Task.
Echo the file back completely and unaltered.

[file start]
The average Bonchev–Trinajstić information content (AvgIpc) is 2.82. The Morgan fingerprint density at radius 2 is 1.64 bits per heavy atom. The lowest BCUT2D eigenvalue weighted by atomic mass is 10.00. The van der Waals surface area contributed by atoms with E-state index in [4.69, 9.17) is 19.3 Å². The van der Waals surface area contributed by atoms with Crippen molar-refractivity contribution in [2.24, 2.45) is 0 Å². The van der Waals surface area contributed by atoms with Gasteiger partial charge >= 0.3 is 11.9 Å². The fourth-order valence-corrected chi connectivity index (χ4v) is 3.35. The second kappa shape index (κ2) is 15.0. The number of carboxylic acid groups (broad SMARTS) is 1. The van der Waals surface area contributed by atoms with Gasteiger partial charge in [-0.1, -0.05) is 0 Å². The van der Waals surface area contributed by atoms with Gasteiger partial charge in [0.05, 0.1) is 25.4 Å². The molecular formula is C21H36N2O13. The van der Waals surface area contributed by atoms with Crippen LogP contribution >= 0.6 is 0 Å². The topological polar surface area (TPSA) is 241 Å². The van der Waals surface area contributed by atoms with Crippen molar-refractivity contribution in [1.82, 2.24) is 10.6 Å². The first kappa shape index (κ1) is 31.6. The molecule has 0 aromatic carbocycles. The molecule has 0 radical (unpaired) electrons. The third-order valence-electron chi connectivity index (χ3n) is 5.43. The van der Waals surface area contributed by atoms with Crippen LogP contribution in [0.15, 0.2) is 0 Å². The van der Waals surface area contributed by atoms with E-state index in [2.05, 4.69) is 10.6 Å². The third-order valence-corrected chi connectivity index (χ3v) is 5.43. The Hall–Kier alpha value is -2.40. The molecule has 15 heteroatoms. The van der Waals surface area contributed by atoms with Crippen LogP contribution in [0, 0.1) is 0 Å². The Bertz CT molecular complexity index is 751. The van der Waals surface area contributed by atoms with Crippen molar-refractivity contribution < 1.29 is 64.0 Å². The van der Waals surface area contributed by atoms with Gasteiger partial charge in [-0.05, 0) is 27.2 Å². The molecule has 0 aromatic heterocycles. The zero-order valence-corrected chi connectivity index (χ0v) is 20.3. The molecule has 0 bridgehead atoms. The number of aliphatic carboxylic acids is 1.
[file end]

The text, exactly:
The average Bonchev–Trinajstić information content (AvgIpc) is 2.82. The Morgan fingerprint density at radius 2 is 1.64 bits per heavy atom. The lowest BCUT2D eigenvalue weighted by atomic mass is 10.00. The van der Waals surface area contributed by atoms with E-state index in [4.69, 9.17) is 19.3 Å². The van der Waals surface area contributed by atoms with Crippen molar-refractivity contribution in [2.24, 2.45) is 0 Å². The van der Waals surface area contributed by atoms with Gasteiger partial charge >= 0.3 is 11.9 Å². The fourth-order valence-corrected chi connectivity index (χ4v) is 3.35. The second kappa shape index (κ2) is 15.0. The number of carboxylic acid groups (broad SMARTS) is 1. The van der Waals surface area contributed by atoms with Gasteiger partial charge in [-0.1, -0.05) is 0 Å². The van der Waals surface area contributed by atoms with Gasteiger partial charge in [0.05, 0.1) is 25.4 Å². The molecular formula is C21H36N2O13. The van der Waals surface area contributed by atoms with Crippen LogP contribution >= 0.6 is 0 Å². The topological polar surface area (TPSA) is 241 Å². The van der Waals surface area contributed by atoms with Crippen molar-refractivity contribution in [1.82, 2.24) is 10.6 Å². The first kappa shape index (κ1) is 31.6. The molecule has 0 aromatic carbocycles. The molecule has 0 radical (unpaired) electrons. The third-order valence-electron chi connectivity index (χ3n) is 5.43. The van der Waals surface area contributed by atoms with Crippen LogP contribution in [0.15, 0.2) is 0 Å². The van der Waals surface area contributed by atoms with E-state index in [2.05, 4.69) is 10.6 Å². The third-order valence-corrected chi connectivity index (χ3v) is 5.43. The Hall–Kier alpha value is -2.40. The molecule has 15 heteroatoms. The van der Waals surface area contributed by atoms with Crippen LogP contribution in [0, 0.1) is 0 Å². The Bertz CT molecular complexity index is 751. The van der Waals surface area contributed by atoms with Crippen molar-refractivity contribution < 1.29 is 64.0 Å². The van der Waals surface area contributed by atoms with Gasteiger partial charge in [-0.05, 0) is 27.2 Å². The molecule has 0 aromatic heterocycles. The zero-order valence-corrected chi connectivity index (χ0v) is 20.3. The molecule has 0 bridgehead atoms. The number of aliphatic carboxylic acids is 1.